Mayor Yaede Proposes 2019 Hamilton Township Budget That Would Reduce
Click Here to View Budget Message Video
Today, Hamilton Township Mayor Kelly
Yaede announced her proposed 2019 Municipal Budget that would provide Hamilton
taxpayers with a decrease in the municipal tax rate, if approved by the
Under Mayor Yaede’s plan, municipal
taxes would be cut by over 1 ¼ (1.25) percent.
In a video budget message, Mayor Yaede
touted her administration’s efforts over the past year to achieve cost
efficiencies and maintain staffing levels that are 11 percent below 2007
levels, while promoting economic growth and generating surplus that Yaede wants
to return to local taxpayers.
Mayor Yaede’s budget also continues
to invest in needed police vehicles and technology that Hamilton’s Police Officers
rely on – which have helped to achieve over a 10 percent reduction in crime in
2018 than the prior year.
Additionally, the Mayor’s budget
will continue to fund needed road repairs that benefit our entire community.
Mayor Yaede also explained how in
order to provide for a tax decrease, her administration had to overcome rising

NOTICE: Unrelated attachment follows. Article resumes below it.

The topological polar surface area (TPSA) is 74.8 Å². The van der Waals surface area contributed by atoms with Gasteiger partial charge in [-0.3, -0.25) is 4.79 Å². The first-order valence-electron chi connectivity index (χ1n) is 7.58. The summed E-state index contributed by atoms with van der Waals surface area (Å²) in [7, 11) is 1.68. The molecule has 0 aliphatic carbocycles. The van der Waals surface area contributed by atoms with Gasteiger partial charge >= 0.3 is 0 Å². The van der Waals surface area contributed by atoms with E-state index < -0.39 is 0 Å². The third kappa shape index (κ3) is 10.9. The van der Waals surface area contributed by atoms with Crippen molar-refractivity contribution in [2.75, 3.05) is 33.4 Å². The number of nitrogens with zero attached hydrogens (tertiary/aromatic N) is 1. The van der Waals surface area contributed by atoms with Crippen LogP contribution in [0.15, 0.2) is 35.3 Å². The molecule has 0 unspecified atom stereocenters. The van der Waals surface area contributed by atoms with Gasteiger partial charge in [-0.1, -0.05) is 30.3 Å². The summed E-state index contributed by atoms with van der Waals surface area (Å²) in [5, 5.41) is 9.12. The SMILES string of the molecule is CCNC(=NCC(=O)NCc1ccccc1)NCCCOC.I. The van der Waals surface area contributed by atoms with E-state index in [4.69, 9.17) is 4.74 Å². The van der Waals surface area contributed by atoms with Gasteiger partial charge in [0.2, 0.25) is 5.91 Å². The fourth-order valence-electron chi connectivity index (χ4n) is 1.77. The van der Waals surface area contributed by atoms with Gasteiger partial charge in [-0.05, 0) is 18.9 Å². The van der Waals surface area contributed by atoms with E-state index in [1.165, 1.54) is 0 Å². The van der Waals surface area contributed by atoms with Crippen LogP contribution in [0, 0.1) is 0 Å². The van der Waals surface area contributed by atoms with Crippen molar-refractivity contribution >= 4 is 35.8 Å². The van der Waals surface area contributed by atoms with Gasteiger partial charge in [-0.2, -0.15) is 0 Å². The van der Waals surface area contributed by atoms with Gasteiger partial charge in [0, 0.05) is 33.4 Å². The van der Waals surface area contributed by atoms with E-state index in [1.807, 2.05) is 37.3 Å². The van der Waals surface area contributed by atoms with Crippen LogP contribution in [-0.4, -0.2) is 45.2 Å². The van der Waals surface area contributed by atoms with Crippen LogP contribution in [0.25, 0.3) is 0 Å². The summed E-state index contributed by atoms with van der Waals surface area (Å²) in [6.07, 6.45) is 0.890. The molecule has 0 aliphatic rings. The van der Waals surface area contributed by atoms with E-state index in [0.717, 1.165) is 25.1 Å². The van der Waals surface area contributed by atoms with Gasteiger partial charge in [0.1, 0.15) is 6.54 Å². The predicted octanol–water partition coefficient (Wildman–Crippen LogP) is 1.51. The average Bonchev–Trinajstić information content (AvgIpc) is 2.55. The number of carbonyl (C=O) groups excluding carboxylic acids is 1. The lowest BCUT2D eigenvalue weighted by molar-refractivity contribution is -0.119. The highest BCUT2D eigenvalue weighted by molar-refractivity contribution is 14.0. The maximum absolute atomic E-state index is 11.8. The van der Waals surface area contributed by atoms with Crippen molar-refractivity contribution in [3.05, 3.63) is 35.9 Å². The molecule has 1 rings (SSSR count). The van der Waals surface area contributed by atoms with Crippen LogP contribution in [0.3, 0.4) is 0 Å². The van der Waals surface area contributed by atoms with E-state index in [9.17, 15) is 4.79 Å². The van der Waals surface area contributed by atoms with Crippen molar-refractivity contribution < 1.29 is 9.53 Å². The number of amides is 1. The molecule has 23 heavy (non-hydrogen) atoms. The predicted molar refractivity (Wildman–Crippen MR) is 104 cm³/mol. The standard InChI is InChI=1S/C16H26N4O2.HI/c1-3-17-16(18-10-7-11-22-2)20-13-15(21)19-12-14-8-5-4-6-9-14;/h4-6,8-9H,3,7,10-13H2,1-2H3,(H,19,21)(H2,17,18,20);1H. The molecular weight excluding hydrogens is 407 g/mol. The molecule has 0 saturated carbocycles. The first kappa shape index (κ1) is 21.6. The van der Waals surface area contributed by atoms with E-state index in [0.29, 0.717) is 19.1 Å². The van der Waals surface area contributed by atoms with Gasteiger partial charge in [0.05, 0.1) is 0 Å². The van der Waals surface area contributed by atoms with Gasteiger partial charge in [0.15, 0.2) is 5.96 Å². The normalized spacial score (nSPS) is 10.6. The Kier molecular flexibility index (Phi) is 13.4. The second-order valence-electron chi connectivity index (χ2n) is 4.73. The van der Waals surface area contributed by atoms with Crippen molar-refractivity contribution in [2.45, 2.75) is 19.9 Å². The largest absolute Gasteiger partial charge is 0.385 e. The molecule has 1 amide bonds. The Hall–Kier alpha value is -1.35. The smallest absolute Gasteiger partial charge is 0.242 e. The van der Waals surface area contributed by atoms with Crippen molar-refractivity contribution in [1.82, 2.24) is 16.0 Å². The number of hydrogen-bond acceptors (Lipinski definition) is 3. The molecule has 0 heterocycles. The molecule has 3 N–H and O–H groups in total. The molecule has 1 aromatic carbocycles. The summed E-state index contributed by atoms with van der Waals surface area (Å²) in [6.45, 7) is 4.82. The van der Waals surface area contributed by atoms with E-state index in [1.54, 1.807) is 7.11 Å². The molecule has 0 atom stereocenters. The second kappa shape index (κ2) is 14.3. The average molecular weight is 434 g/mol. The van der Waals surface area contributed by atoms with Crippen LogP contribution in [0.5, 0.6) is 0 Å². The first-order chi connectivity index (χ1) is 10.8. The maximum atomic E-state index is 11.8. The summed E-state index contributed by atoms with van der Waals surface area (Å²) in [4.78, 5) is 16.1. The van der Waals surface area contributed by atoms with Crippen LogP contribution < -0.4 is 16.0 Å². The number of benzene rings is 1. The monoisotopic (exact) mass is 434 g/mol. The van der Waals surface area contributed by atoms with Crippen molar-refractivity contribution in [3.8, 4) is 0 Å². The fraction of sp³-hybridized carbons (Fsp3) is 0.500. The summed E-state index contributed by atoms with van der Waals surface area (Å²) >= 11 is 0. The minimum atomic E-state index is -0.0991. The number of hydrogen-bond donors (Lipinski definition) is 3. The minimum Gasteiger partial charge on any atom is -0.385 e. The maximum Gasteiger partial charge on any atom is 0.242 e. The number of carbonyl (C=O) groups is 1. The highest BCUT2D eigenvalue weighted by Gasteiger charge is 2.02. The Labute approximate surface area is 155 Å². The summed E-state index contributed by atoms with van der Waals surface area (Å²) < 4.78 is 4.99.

costs that the Municipal Government is unable to reduce, including:
A $400,000 fee hike from the Mercer County Improvement
Authority for the community’s recycling collection
A $400,000 increase in costs associated with garbage
And a $865,000 increase in bills from the State of New
Jersey for pension costs for municipal employees – in a system that, for
decades, the State Government has under-funded
These three categories account for
86 percent of additional spending in the budget, highlighting the fact that
Hamilton Township held the line on spending in the rest of the proposed budget
to just 0.25 percent growth.
Mayor Yaede’s budget proposal also maintains
a similar level of fund balance as the budget that the Township Council
approved last year, which is why she hopes that the Township Council will join
her in approving her budget plan to decrease municipal taxes for Hamiltonians.
At the end of her budget message,
Mayor Yaede also announced that, later in the year, her plans are to make a $10
million debt payment (towns in New Jersey routinely fund capital budget items,
such as local road repair projects, sewer system projects and other long-term
infrastructure projects through issued debt – which is similar to how many
residents make mortgage payments to pay off a home over several years).
Mayor Yaede also made a point to
thank her administration and Township employees who have performed their work
duties in the face of a significant increase in politically-motivated OPRA
requests and instances where employees have been harassed, followed and